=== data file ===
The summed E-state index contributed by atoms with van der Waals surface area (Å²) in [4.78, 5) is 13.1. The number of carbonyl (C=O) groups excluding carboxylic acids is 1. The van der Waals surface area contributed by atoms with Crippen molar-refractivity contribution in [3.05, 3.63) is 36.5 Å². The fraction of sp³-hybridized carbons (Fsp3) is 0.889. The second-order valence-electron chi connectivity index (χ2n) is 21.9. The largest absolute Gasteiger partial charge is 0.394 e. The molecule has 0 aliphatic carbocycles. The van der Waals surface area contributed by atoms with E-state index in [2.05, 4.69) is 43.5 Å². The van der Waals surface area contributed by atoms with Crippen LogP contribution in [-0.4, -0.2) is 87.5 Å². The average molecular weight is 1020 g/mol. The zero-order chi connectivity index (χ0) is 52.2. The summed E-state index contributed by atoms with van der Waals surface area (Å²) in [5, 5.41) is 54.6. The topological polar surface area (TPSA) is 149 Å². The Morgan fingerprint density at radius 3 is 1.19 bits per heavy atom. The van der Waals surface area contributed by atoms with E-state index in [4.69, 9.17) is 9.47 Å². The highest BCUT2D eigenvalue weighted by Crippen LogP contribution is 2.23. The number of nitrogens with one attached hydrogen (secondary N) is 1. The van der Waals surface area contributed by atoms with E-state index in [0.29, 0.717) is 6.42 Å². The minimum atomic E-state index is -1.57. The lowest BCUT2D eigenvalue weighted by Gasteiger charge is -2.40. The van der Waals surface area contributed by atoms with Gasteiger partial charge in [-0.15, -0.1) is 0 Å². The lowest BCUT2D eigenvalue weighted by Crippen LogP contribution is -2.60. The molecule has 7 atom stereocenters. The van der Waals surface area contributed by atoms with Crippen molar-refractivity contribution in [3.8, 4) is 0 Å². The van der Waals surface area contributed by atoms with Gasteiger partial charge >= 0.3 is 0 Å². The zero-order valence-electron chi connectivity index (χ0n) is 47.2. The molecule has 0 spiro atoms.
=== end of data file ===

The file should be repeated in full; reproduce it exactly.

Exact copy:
The summed E-state index contributed by atoms with van der Waals surface area (Å²) in [4.78, 5) is 13.1. The number of carbonyl (C=O) groups excluding carboxylic acids is 1. The van der Waals surface area contributed by atoms with Crippen molar-refractivity contribution in [3.05, 3.63) is 36.5 Å². The fraction of sp³-hybridized carbons (Fsp3) is 0.889. The second-order valence-electron chi connectivity index (χ2n) is 21.9. The largest absolute Gasteiger partial charge is 0.394 e. The molecule has 0 aliphatic carbocycles. The van der Waals surface area contributed by atoms with E-state index in [2.05, 4.69) is 43.5 Å². The van der Waals surface area contributed by atoms with Crippen LogP contribution in [-0.4, -0.2) is 87.5 Å². The average molecular weight is 1020 g/mol. The zero-order chi connectivity index (χ0) is 52.2. The summed E-state index contributed by atoms with van der Waals surface area (Å²) in [5, 5.41) is 54.6. The topological polar surface area (TPSA) is 149 Å². The Morgan fingerprint density at radius 3 is 1.19 bits per heavy atom. The van der Waals surface area contributed by atoms with E-state index in [4.69, 9.17) is 9.47 Å². The highest BCUT2D eigenvalue weighted by Crippen LogP contribution is 2.23. The number of nitrogens with one attached hydrogen (secondary N) is 1. The van der Waals surface area contributed by atoms with E-state index in [0.29, 0.717) is 6.42 Å². The minimum atomic E-state index is -1.57. The lowest BCUT2D eigenvalue weighted by Gasteiger charge is -2.40. The van der Waals surface area contributed by atoms with Gasteiger partial charge in [-0.15, -0.1) is 0 Å². The lowest BCUT2D eigenvalue weighted by Crippen LogP contribution is -2.60. The molecule has 7 atom stereocenters. The van der Waals surface area contributed by atoms with Crippen molar-refractivity contribution in [3.8, 4) is 0 Å². The van der Waals surface area contributed by atoms with Gasteiger partial charge >= 0.3 is 0 Å². The zero-order valence-electron chi connectivity index (χ0n) is 47.2. The molecule has 0 spiro atoms.